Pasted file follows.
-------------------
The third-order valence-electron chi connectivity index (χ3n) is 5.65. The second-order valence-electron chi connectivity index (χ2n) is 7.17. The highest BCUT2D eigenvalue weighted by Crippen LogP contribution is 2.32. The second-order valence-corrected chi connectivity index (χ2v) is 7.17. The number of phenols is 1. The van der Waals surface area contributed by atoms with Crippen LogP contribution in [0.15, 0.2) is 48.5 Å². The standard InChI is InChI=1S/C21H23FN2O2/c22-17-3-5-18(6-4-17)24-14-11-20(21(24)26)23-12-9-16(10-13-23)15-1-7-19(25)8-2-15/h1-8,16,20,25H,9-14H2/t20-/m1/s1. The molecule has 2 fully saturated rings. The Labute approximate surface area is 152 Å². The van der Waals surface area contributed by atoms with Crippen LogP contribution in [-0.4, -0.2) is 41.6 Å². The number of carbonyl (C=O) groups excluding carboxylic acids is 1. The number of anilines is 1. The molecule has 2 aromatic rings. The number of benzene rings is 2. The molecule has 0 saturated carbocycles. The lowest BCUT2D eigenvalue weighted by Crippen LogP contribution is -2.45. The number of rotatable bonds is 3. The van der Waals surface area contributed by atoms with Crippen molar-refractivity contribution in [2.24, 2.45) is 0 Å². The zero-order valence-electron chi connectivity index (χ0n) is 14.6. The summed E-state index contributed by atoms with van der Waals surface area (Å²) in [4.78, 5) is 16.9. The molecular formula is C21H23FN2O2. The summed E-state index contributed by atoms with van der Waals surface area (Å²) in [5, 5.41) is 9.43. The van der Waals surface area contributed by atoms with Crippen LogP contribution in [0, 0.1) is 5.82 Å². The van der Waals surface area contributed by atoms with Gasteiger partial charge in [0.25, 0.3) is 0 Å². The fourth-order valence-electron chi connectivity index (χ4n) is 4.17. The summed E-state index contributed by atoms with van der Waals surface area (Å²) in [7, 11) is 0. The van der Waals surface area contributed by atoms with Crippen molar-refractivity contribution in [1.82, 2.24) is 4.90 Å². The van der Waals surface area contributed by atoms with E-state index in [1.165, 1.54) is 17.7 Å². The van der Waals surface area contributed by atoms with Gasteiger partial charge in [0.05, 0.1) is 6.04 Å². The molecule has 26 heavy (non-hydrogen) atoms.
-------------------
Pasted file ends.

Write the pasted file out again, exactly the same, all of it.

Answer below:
The third-order valence-electron chi connectivity index (χ3n) is 5.65. The second-order valence-electron chi connectivity index (χ2n) is 7.17. The highest BCUT2D eigenvalue weighted by Crippen LogP contribution is 2.32. The second-order valence-corrected chi connectivity index (χ2v) is 7.17. The number of phenols is 1. The van der Waals surface area contributed by atoms with Crippen LogP contribution in [0.15, 0.2) is 48.5 Å². The standard InChI is InChI=1S/C21H23FN2O2/c22-17-3-5-18(6-4-17)24-14-11-20(21(24)26)23-12-9-16(10-13-23)15-1-7-19(25)8-2-15/h1-8,16,20,25H,9-14H2/t20-/m1/s1. The molecule has 2 fully saturated rings. The Labute approximate surface area is 152 Å². The van der Waals surface area contributed by atoms with Crippen LogP contribution in [-0.4, -0.2) is 41.6 Å². The number of carbonyl (C=O) groups excluding carboxylic acids is 1. The number of anilines is 1. The molecule has 2 aromatic rings. The number of benzene rings is 2. The molecule has 0 saturated carbocycles. The lowest BCUT2D eigenvalue weighted by Crippen LogP contribution is -2.45. The number of rotatable bonds is 3. The van der Waals surface area contributed by atoms with Crippen molar-refractivity contribution in [2.24, 2.45) is 0 Å². The zero-order valence-electron chi connectivity index (χ0n) is 14.6. The summed E-state index contributed by atoms with van der Waals surface area (Å²) in [4.78, 5) is 16.9. The molecular formula is C21H23FN2O2. The summed E-state index contributed by atoms with van der Waals surface area (Å²) in [5, 5.41) is 9.43. The van der Waals surface area contributed by atoms with Crippen LogP contribution in [0, 0.1) is 5.82 Å². The van der Waals surface area contributed by atoms with Gasteiger partial charge in [0.25, 0.3) is 0 Å². The fourth-order valence-electron chi connectivity index (χ4n) is 4.17. The summed E-state index contributed by atoms with van der Waals surface area (Å²) in [7, 11) is 0. The van der Waals surface area contributed by atoms with Crippen molar-refractivity contribution in [1.82, 2.24) is 4.90 Å². The van der Waals surface area contributed by atoms with E-state index in [1.165, 1.54) is 17.7 Å². The van der Waals surface area contributed by atoms with Gasteiger partial charge in [0.05, 0.1) is 6.04 Å². The molecule has 26 heavy (non-hydrogen) atoms.